Well after reading A Monster Calls by Patrick Ness I was given the opportunityy to attend
the film premier which I gladly accepted. I had decent expectations for the movie as I only gave the book 3 *’s. I personally felt the movies wasn’t any better nor was it any worse.
The movie opens with Conor’s reoccurring nightmare in which his mother falls down a pit he is desperately trying to save her from. We learn pretty early on (or from the book) that Conor’s mother is dying from cancer and Conor is virtually left to fend for himself as his father isn’t in the picture and he doesn’t have the best relationship with any other family members. One thing I thought that was amazing straight away was having Liam Neeson voices the monster. He just has the most perfect voice for this role, it is a cross between menacing and caring at the same time. Along with Neeson the movie also hosts a variety of other famous faces including Felicity Jones as the mother and Sigourney Weaver (FILM GODDESS) as the grandmother.
I am going to start by saying what I liked about the movie. I felt the characters were extremely well cast despite a few minors issues like Weaver’s English accent and Lewis MacDougall’s slighty angry portrayal of Conor. I also loved the way the live action and animation were blended seamlessly in a visual stunning way. I also loved the monster’s design concept it reminds me of a larger, scarier version of Groot from Guardians of the Galaxy minus the humour. Now for me it is extremely hard to put how I felt about this movie into words, I kind of felt if you wanted a movie to watch but not really focus on then this would be perfect but it is in my opinion full of holes.
In my opinion this movie had next to nothing in the way of character development. I felt we were just dropped in the middle of someone’s life and expected to just go with the flow a little. I felt Conor was far too angry a character, yes I would be angry in this situation but I would also feel sad and these emotions were not balance within Conor. He is also made out to be the victim a lot but this isn’t needed. Yes his family situation is sad with his father being on another continent and his mother dying but I don’t think they needed the various bullying/beating scenes, it a bit of overkill on the victim trope.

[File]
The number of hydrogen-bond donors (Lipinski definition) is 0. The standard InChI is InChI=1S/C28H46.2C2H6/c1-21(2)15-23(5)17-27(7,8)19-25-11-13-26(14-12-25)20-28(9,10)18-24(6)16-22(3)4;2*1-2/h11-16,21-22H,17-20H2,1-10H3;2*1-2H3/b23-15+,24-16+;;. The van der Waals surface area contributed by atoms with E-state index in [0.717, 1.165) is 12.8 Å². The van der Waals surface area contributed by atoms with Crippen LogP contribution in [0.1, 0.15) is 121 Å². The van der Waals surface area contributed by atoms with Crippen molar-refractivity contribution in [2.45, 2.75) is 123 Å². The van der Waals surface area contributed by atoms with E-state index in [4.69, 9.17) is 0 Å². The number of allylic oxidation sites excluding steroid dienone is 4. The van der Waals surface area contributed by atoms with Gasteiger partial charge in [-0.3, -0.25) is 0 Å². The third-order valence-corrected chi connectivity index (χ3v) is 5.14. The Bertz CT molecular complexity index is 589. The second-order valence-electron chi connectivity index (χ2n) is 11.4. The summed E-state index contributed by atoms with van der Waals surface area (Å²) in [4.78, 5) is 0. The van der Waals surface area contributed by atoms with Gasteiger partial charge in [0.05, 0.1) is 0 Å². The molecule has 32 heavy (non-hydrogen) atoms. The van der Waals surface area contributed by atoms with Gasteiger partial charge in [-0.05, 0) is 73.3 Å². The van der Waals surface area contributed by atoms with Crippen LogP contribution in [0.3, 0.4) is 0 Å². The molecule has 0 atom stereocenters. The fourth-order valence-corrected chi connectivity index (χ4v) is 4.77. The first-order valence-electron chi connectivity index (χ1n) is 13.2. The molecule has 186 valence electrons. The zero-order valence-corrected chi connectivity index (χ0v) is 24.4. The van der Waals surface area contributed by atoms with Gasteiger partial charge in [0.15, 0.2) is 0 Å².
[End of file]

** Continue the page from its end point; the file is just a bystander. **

I ask had so many questions about the family that were not even touched upon in the book or movie, like why is parents’ marriage broke down? What is the relationship like between the grandmother and Conor’s mother? Why is the grandmother is cold towards Conor? And these are only the tip of the iceberg. While Lewis MacDougall is nothing short of astounding. He’s in nearly every scene of the movie, and the young actor is capable of reaching remarkable emotional depths, bringing Conor through anger, resignation, frustration, and indignation, while never coming off as melodramatic. He simply plays like a very young man confronted with the potential loss of the most important person in his world. It doesn’t hurt that he’s surrounded by a rock-solid supporting cast, particularly Sigourney Weaver, who jettisons her usual charm as Conor’s by-the-book grandmother, who is as frustrated with Conor intruding into her own life as she is with her daughter’s illness.The movie was lacking majorly on emotion, while we do see a lot of how Conor feels and a little of how the grandmother feels at the end we see virtually nothing of how his mother or father feels and I felt this was sorely needed to make the story feel more believable and real.